DETROIT, MI—Deceptive political ads are one thing. But how about deceptive ads that trade on the credibility of journalism?

That’s what a Republican political group is trying out. This month, the National Republican Congressional Committee debuted at least 20 websites in key congressional districts—from Central Valley, California, to Augusta, Georgia—that are designed, albeit amateurishly, to look like news sites. One of them, “South Michigan Update,” sports the headline “Byrnes Struggles to Escape Her Record,” referring to Democrat Pamela Byrnes in Michigan’s 7th District. Like the other NRCC sites, the featured post attacks the Democratic candidate in the race. The piece has a byline credit to “Geoff,” though, as The Washington Post pointed out, most of “Geoff’s” posts are rewrites of content from the NRCC site. The spare South Michigan site has one other item: a video ad for the 7th District’s Republican incumbent, Tim Walberg, that is featured under the header, “Most Viewed.”

As Lester Graham, an investigative reporter with Michigan Radio, described it in a story that drew attention to South Michigan Update, the casual observer might easily mistake the fake news site for a real one. Because the NRCC is promoting the sites through localized Google search ads, according to the National Journal, readers may well stumble on them unwittingly: It’s the first item that comes up when you search for the Democratic candidates’ name. The NRCC did put a box at the very bottom of the sites indicating that they are paid political ads. But the sites seem designed for social sharing and email-forwarding—exactly the kind of delivery where readers are likely to read only the headline or first few paragraphs of the story. They wouldn’t even see the bottom of the page.

“This ‘South Michigan Update’ may look phony and insubstantial to more sophisticated Web surfers, but a lot of online traffic doesn’t spend a lot of time thinking about such things,” said Fred Brown, vice chair of the ethics committee for the Society of Professional Journalists.

When asked by Michigan Radio about the fake news sites, Daniel Scarpinato, the NRCC’s press secretary, said they aren’t meant to be mistaken for real news. “Anybody who would think otherwise is underestimating the intellect of voters. You know, the internet has been around for 25 years, so it’s pretty clear to people what is a news website and what’s not,” Scarpinato told Graham.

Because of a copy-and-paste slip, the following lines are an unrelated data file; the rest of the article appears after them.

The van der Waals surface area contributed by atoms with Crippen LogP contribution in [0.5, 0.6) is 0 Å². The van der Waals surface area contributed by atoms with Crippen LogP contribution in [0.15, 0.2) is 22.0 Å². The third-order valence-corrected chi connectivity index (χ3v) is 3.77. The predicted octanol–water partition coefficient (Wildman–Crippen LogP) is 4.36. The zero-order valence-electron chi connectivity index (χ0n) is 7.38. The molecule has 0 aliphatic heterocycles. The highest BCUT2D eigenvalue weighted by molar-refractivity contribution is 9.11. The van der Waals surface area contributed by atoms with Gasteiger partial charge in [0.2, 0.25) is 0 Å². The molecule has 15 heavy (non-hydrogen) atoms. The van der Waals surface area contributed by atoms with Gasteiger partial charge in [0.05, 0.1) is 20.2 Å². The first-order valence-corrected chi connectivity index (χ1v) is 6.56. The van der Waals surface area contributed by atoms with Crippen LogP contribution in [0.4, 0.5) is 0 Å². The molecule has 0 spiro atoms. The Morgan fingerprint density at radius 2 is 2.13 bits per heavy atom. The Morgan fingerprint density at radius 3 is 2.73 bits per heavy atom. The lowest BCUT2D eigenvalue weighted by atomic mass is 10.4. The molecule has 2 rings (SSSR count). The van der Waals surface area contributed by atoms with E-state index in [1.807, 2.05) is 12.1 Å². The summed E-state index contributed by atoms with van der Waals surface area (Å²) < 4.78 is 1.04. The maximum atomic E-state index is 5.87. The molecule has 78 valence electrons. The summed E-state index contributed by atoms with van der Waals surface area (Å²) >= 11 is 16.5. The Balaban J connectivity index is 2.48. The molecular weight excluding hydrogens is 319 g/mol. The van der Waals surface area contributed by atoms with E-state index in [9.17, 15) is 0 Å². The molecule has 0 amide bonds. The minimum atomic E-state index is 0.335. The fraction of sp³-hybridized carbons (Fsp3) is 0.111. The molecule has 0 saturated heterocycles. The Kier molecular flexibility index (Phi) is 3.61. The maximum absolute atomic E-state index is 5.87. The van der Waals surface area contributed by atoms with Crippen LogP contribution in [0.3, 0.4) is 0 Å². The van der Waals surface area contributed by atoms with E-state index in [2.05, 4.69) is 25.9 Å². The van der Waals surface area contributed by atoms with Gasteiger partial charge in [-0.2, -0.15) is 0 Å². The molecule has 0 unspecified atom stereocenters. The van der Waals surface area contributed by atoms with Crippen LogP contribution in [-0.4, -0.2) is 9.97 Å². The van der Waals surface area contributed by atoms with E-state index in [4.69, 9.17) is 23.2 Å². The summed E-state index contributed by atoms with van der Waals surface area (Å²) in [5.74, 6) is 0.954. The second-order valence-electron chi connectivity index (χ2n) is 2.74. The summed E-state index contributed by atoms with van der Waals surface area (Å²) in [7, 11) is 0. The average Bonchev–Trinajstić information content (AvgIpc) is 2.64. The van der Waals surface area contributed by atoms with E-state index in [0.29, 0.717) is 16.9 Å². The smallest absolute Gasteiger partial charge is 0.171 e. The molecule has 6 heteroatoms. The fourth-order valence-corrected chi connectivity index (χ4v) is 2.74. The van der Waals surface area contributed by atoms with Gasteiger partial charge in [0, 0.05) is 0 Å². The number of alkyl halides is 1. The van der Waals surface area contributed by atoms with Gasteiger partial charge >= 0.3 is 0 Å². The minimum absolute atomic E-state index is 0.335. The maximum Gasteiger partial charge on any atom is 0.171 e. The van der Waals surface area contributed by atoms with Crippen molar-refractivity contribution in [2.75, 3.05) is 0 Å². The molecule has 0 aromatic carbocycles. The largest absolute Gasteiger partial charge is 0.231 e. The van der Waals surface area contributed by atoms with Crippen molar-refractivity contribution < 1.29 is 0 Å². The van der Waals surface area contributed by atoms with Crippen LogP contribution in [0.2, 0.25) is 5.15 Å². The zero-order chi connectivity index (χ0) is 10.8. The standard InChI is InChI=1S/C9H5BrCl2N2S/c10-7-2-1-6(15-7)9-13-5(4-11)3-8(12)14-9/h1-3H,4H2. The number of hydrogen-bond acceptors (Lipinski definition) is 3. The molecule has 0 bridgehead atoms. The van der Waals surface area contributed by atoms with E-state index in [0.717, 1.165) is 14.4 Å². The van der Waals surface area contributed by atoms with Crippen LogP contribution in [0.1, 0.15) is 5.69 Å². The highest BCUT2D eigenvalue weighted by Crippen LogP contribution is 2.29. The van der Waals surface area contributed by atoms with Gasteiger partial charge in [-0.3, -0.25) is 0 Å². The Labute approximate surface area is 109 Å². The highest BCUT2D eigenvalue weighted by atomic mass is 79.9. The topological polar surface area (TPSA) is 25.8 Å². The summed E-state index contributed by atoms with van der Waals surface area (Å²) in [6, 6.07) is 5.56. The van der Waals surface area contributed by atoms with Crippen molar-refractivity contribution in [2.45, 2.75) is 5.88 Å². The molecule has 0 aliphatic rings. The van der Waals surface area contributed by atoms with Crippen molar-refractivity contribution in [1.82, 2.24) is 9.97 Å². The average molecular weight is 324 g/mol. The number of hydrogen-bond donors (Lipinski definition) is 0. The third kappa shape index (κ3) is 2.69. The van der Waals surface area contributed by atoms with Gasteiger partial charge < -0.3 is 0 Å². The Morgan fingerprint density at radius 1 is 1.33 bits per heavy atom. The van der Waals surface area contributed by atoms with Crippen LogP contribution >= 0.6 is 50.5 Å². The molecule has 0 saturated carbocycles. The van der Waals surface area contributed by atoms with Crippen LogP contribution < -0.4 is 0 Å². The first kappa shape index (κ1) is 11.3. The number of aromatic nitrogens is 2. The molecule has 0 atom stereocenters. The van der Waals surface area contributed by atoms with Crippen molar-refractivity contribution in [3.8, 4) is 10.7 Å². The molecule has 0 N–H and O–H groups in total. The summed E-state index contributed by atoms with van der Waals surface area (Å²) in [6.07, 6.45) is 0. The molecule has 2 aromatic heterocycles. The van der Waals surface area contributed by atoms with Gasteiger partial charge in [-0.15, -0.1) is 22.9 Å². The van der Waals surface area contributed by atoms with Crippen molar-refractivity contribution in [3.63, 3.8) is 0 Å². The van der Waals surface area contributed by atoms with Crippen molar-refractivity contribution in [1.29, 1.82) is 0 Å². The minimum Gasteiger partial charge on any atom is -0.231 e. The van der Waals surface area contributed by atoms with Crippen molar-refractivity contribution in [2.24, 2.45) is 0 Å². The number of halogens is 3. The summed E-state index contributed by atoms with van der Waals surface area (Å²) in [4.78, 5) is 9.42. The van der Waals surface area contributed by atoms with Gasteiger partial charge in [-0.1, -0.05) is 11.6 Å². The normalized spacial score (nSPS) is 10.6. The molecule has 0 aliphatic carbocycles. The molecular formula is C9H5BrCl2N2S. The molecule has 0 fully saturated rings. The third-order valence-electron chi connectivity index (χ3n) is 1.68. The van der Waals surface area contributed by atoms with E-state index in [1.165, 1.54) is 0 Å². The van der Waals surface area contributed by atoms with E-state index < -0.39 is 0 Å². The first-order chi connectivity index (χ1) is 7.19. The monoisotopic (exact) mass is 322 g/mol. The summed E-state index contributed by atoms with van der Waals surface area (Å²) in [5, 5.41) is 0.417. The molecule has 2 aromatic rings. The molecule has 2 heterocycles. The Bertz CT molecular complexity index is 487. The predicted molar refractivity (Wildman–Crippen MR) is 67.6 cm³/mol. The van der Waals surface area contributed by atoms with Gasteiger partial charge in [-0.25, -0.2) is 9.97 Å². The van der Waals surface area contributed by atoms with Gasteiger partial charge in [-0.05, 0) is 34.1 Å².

Graham called this “an interesting spin.”

“When you’re saying it’s obvious nobody is naïve enough to fall for that, it seems to me that you want them to fall for that,” Graham said.

In the National Journal piece, Andrea Bozek, the NRCC’s communications director, argues that, “This is a new and effective way to disseminate information to voters who are interested in learning the truth about these Democratic candidates.” While costuming the attack sites as news sources is novel, the NRCC drew fire earlier this year for creating a series of fake Democratic campaign sites, which included donation portals that directed to Republican candidates.

Fake news has become, of course, something of an online genre—so much so that Facebook is testing a satire label on posts from sources like The Onion. The New Republic has described how plenty of other fake news sites make it their business to fool readers with plausible-sounding headlines in order to generate massive clicks—and the ad dollars that come with them. And as Ben Adler has written for CJR, the way people increasingly consume information on the internet—by reading headlines and sharing stories before clicking through to the article—makes it easier than ever for people to fall for online hoaxes. The average click-through rate on Twitter posts is a disturbingly tiny 1.64 percent, according to MediaBistro.

But, as Graham pointed out, there is a crucial difference between the NRCC’s sites and the satire sites, whether they are skillful ones like The Onion or fly-by-night click-generators: “They’re not trying to direct public policy for the nation. The goals and motivations are completely different. One is trying to fool you with a joke; the other is trying to fool you with your vote.”

That means that the stakes are too high.

“No political party should be pretending to be a news site of any kind,” said Graham. “It’s just deceptive. Journalists have to have their credibility, and when stuff like this starts popping it up, it messes up the credibility of journalism for the rest of us.”

Anna Clark is CJR's correspondent for Michigan, Wisconsin, Ohio, and Pennsylvania. A 2011 Fulbright fellow, Clark has written for The Guardian, Grantland, and Salon; blogs at Isak; and can be found on Twitter @annaleighclark. She lives in Detroit.